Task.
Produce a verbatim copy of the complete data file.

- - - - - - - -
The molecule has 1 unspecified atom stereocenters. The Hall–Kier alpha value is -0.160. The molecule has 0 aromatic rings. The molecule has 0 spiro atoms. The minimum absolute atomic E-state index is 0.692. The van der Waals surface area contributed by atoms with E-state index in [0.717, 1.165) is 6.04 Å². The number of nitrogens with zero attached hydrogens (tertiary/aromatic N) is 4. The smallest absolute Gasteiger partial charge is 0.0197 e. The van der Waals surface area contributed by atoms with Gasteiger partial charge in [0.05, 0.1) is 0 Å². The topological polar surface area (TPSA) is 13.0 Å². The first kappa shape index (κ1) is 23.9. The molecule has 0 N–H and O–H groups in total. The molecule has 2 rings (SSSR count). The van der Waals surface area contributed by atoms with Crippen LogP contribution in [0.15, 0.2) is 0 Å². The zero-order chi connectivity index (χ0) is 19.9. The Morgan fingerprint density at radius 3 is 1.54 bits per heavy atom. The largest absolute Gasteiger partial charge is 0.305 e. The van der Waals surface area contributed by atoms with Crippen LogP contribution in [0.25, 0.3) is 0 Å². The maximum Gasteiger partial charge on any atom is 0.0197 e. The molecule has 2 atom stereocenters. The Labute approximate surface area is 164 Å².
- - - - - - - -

The molecule has 1 unspecified atom stereocenters. The Hall–Kier alpha value is -0.160. The molecule has 0 aromatic rings. The molecule has 0 spiro atoms. The minimum absolute atomic E-state index is 0.692. The van der Waals surface area contributed by atoms with E-state index in [0.717, 1.165) is 6.04 Å². The number of nitrogens with zero attached hydrogens (tertiary/aromatic N) is 4. The smallest absolute Gasteiger partial charge is 0.0197 e. The van der Waals surface area contributed by atoms with Gasteiger partial charge in [0.05, 0.1) is 0 Å². The topological polar surface area (TPSA) is 13.0 Å². The first kappa shape index (κ1) is 23.9. The molecule has 0 N–H and O–H groups in total. The molecule has 2 rings (SSSR count). The van der Waals surface area contributed by atoms with Crippen LogP contribution in [0.15, 0.2) is 0 Å². The zero-order chi connectivity index (χ0) is 19.9. The Morgan fingerprint density at radius 3 is 1.54 bits per heavy atom. The largest absolute Gasteiger partial charge is 0.305 e. The van der Waals surface area contributed by atoms with Crippen LogP contribution in [0.25, 0.3) is 0 Å². The maximum Gasteiger partial charge on any atom is 0.0197 e. The molecule has 2 atom stereocenters. The Labute approximate surface area is 164 Å².